Louis Zukofsky

By Twitchell-Waas, Jeffrey | The Review of Contemporary Fiction, Fall 2002 | Go to article overview

Louis Zukofsky


Twitchell-Waas, Jeffrey, The Review of Contemporary Fiction


The small and quirky group of writings that comprises Louis Zukofsky's fiction is undoubtedly destined to be read as an appendage to the main corpus of a major twentieth-century American poet. Zukofsky always saw himself as a poet first, despite experimenting extensively in other modes of writing, which he did not conceive as fundamentally distinct from his poetry. He tried his hand at most of the major traditional genres: a lifetime's collection of shorter poems, All; a modernist epic, "A"; a play, Arise, arise; a volume of translations, Catullus; an autobiography; one novel, Little; one novella, Ferdinand, plus three shorter fictions; an introductory textbook on poetry, A Test of Poetry; a collection of critical essays, Prepositions; and finally an uncategorizable tome, Bottom: On Shakespeare--a body of work steadily constructed over the course of fifty-five years. Self-consciously situating himself as heir of high modernist avantgardism, Zukofsky in his work displays a remarkable and frequently bewildering range of experimentation and represents one of the major bridges between the traditions of innovative writing in the two halves of the century. Within the immensity and complexity of this writing, the fiction appears on the whole a rather modest and relatively conservative segment. Nonetheless, Zukofsky's fictions not only manifest many of his characteristic concerns, but several of them are distinctly unique and distinguished contributions to poets' prose.

Louis Zukofsky (1904-1978) was born on the Lower East Side of Manhattan to Yiddish-speaking parents who had immigrated from what is now Lithuania. A precocious student, Zukofsky attended Columbia University, where he became active in the literary scene and earned an M.A. with a thesis on Henry Adams. Already at age twenty-two Zukofsky had written his first major poem, "Poem beginning `The'," a sophisticated critical response to T. S. Eliot's The Waste Land that rejected the letter's pessimism. Zukofsky sent this poem as his calling card to Ezra Pound, who immediately recognized its achievement and published it in his journal Exile, initiating a long, if sometimes stormy friendship carried out mostly via correspondence. Through Pound's instigation, Zukofsky guest edited a controversial issue of Poetry in 1931 that launched the short-lived objectivists movement. By this time, Zukofsky had already written several movements of his poetic magnum opus, "A," on which he would work intermittently until its completion in 1974. Throughout the 1930s, Zukofsky was involved in literary activities in and around New York City and published poetry and criticism in many of the important little magazines of the day, but mostly remained aloof from specific groups or movements. Aside from his friendships with Pound and Basil Bunting, both of whom he saw only rarely, his most important literary connection was with William Carlos Williams. Zukofsky often served as an editor and poetic reviser for Williams, who acknowledged the debt by dedicating The Wedge (1944) to the younger poet, while years later Zukofsky would celebrate their friendship in "A"-17. From 1935 to 1942, Zukofsky was employed by the Works Progress Administration, most notably on the Index of American Design, a large compilation on American handicrafts and designs. In 1939, after a lengthy courtship, Zukofsky married the musician and composer Celia Thaew, and in 1943 their only child, Paul, was born.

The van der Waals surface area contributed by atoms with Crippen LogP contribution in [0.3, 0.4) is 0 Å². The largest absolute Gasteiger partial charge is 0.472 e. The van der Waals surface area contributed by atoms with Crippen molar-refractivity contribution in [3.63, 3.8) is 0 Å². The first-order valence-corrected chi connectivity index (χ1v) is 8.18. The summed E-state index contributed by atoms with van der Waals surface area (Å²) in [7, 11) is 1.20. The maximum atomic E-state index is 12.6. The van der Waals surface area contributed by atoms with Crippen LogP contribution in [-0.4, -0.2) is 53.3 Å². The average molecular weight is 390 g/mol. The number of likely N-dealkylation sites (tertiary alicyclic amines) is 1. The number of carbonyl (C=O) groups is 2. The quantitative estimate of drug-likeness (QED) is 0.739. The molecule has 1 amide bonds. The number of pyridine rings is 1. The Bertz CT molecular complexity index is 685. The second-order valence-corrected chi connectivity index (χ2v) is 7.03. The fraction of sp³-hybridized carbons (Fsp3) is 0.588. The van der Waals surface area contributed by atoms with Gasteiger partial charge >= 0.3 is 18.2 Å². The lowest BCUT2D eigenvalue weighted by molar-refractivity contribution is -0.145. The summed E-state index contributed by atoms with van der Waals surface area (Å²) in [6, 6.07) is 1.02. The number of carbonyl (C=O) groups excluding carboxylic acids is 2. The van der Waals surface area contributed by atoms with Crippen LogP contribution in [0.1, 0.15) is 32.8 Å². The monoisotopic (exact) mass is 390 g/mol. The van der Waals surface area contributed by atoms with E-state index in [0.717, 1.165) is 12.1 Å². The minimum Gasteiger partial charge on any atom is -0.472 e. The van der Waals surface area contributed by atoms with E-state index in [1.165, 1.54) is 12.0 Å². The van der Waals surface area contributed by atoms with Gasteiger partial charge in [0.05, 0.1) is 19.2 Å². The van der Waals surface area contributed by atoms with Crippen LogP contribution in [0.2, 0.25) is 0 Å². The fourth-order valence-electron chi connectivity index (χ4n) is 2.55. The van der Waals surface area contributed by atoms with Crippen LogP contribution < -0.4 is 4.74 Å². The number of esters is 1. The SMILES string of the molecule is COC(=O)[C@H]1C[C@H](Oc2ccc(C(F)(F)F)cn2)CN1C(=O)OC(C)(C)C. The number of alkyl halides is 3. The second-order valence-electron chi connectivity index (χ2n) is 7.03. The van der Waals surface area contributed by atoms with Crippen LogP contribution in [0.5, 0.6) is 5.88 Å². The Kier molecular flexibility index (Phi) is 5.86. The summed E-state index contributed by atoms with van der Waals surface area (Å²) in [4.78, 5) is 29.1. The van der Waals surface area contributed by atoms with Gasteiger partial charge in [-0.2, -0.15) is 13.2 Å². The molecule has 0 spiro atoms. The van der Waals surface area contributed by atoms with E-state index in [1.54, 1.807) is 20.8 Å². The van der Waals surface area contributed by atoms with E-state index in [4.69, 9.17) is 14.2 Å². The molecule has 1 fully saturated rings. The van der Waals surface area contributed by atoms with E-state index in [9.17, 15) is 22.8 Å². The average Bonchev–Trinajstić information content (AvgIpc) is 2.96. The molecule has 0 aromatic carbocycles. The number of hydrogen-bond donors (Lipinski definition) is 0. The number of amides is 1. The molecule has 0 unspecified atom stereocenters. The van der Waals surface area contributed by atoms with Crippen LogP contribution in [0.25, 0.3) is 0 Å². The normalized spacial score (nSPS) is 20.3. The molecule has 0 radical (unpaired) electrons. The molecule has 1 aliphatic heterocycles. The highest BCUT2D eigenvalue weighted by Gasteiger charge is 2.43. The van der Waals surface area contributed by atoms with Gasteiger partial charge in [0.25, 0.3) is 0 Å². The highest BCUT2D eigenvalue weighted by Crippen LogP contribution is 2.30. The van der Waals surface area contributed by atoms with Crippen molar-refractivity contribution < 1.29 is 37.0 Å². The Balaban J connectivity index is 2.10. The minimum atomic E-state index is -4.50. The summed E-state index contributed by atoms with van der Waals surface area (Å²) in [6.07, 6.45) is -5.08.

Prior to World War II, Zukofsky, like most intellectuals with his working-class Jewish background, was strongly attracted to Marxism while at the same time digesting and deploying a wide range of avant-garde techniques with impressive sophistication. The war would mark a significant shift in Zukofsky's perspective, not a break with what went before, but nonetheless a decisive change of emphasis. The revolutionary hopes that seemed to underpin much of his earlier thinking gave way to a more philosophically resigned stance. …

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